- Carbon-14 dating works by comparing the ratio of carbon-12 to carbon-14 in a sample to that in a living organism, allowing for the determination of the age of formerly living things fairly precisely.
- The half-life of carbon-14 is 5,700 years, making it reliable for dating organic matter up to about 60,000 years old, with a formula provided to calculate the conventional radiocarbon age (CRA) of a given sample.
- While carbon-14 is commonly used for dating, the principle applies to other isotopes as well, such as potassium-40 and uranium-235, but the accuracy of radioisotope dating may be compromised for anything that dies after the 1940s due to changes in carbon ratios from nuclear activities and fossil fuel burning.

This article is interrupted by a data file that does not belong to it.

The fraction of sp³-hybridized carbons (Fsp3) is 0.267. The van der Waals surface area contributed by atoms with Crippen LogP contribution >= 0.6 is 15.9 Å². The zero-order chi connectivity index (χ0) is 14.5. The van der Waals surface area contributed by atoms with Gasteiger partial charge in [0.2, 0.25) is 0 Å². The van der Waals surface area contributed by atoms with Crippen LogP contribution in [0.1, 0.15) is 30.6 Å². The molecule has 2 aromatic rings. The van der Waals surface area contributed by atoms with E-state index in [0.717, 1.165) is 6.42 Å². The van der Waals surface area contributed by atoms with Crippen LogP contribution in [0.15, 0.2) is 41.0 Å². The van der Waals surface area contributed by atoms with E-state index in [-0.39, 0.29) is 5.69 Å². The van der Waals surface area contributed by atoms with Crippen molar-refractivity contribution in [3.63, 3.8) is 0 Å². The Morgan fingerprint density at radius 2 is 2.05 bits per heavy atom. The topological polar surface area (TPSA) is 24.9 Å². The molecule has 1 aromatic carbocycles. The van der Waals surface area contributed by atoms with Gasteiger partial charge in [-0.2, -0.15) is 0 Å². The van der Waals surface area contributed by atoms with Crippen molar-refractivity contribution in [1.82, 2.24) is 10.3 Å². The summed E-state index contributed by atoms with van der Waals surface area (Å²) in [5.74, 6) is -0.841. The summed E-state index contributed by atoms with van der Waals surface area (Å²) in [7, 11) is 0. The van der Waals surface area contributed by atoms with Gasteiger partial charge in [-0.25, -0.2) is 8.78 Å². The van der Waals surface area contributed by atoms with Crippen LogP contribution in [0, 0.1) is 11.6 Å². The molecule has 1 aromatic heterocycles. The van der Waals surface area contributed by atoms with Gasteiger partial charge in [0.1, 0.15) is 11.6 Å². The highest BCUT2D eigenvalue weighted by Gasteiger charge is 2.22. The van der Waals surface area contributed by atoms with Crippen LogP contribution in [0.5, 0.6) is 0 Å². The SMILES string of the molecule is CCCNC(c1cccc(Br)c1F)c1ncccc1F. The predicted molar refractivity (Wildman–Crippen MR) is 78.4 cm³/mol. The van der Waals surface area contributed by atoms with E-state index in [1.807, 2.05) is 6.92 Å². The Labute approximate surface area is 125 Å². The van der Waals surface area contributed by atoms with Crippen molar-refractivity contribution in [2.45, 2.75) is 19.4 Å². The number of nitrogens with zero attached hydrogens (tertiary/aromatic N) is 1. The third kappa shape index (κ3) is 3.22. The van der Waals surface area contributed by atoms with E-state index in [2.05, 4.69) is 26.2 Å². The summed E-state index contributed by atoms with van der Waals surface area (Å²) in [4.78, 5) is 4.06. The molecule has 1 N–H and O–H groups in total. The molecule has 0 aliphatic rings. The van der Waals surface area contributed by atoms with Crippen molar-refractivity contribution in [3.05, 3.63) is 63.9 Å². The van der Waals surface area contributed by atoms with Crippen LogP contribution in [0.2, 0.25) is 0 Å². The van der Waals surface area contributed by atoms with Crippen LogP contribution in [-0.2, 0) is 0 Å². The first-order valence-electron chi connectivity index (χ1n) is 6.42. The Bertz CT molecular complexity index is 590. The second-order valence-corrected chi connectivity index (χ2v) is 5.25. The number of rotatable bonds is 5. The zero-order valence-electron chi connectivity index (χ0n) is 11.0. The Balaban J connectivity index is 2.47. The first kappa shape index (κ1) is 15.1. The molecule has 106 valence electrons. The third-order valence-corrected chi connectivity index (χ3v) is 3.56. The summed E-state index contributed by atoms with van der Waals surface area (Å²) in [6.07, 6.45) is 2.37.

You probably have seen or read news stories about fascinating ancient artifacts. At an archaeological dig, someone unearths a piece of wooden tool and finds it to be 5,000 years old. An archaeologist finds a child mummy high in the Andes and says the child lived more than 2,000 years ago. How do scientists know how old an object or human remains are? What methods do they use and how do these methods work?
Radiocarbon dating, or carbon dating for short, is a way of determining the age of certain archeological artifacts of a biological origin up to about 50,000 years old. It is used in dating things such as bone, cloth, wood and plant fibers that human activities created in the relatively recent past.